Tit. We attend his Lordship; pray, fignify so much.
Flam. I need not tell him that, he knows you are
too diligent.

Enter Flavius in a cloak, muffled.
Luc. Ha! is not that his Steward muffled fo?
He goes away in a cloud : call him, call him.

Tit. Do you hear, Sir-
Var. By your leave, Sir.
Flav. What do you ask of me, my friend?
Tit. We wait for certain money here, Sir.
Flav. If money were as certain as your waiting,
"Twere sure enough.
Why then preferr'd you not your sums and bills,


false masters eat of my Lord's meat ? Then they would smile and fawn upon his debts, And take down th' interest in their glutt'nous maws; You do yourselves but wrong to stir me up, Let me pass quictly :Believ't, my Lord and I have made an end ; I have no more to reckon, he to spend.

Luc. Ay, but this answer will not serve..


Flav. If ’twill not serve, 'tis not so base as you ; For you serve knaves.

(Exit. Var. How! what does his cashier'd worship mutter!

Tit. No matter, what-he's poor, and that's revenge enough. Who can speak broader than he that has no house to put his head in? such may rail against great buildings.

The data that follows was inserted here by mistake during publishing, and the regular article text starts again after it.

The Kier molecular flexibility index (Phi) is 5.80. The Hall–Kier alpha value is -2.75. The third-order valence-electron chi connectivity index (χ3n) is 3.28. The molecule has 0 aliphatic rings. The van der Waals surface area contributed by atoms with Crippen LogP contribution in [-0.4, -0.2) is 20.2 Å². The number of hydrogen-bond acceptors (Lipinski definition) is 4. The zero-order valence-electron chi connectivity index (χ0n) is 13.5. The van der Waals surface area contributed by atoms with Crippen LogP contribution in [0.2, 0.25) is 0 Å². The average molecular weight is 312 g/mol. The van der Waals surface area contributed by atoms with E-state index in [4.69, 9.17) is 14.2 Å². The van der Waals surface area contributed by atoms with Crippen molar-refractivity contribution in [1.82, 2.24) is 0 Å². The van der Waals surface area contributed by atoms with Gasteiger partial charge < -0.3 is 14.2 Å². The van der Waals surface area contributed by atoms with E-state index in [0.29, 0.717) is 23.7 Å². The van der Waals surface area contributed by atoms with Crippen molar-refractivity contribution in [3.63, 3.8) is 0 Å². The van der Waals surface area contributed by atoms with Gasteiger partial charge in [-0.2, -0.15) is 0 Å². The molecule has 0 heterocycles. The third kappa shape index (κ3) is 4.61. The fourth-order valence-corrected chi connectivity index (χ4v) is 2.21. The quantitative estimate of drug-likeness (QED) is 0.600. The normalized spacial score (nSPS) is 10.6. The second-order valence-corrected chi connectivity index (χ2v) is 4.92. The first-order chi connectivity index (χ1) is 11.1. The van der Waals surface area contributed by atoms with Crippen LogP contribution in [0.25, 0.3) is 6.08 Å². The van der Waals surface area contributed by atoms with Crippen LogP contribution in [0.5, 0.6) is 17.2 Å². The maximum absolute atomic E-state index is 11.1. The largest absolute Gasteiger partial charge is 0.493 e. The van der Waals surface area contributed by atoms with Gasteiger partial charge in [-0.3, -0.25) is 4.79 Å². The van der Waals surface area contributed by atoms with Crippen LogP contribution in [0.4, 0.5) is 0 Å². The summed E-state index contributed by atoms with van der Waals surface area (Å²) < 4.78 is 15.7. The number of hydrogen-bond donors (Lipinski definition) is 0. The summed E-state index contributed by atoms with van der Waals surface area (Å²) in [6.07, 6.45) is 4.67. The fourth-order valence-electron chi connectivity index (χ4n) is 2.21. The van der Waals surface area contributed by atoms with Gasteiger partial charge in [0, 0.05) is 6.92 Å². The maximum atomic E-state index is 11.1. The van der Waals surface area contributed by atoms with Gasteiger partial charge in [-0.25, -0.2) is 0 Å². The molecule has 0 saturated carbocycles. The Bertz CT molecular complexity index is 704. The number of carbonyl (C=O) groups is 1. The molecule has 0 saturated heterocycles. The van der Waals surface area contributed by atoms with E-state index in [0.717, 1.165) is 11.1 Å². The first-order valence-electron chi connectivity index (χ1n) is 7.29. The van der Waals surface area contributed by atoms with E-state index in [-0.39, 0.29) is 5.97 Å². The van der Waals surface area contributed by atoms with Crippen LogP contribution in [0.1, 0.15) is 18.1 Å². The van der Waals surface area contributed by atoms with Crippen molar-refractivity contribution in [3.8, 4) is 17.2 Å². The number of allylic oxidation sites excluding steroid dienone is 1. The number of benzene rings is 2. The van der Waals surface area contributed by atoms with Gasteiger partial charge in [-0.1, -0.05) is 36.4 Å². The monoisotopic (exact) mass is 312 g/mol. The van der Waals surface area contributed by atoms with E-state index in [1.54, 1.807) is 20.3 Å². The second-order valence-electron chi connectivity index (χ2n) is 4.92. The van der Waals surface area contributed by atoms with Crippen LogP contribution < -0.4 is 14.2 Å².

Enter Servilius. Tit. Oh, here's Servilius; now we shall have some answer.

Ser. If I might beseech you gentlemen, to repair some other hour, I should derive much from it. For take it of my soul, My Lord leans wond'rously to discontent: His comfortable temper has forsook him, He is much out of health, and keeps his chamber.

Luc. Many do keep their chainbers, are not fick:
And if he be so far beyond his health,
Methinks, he should the sooner pay his debts,
And make a clear way to the Gods.

Ser. Good Gods !
Tit. We cannot take this for an answer.
Flam. [within.] Servilius, help--my Lord ! my Lord.

Enter Timon, in a rage.
Tim. What, are my doors oppos’d againft my passage ?
Have I been ever free, and must


Be my retentive enemy, my goal ?
The place, which I have feasted, does it now,
Like all mankind, shew me an iron-heart?

Luc. Put in now, Titus.
Tit. My Lord, here's my bill.
Luc. Here's mine.
Var. And mine, my

Cap. And ours, my Lord.
Phi. And our bills.

Tim. Knock me down with 'em -cleave me to the girdle.

Luc. Alas! my Lord.
Tim. Cut out my heart in sums.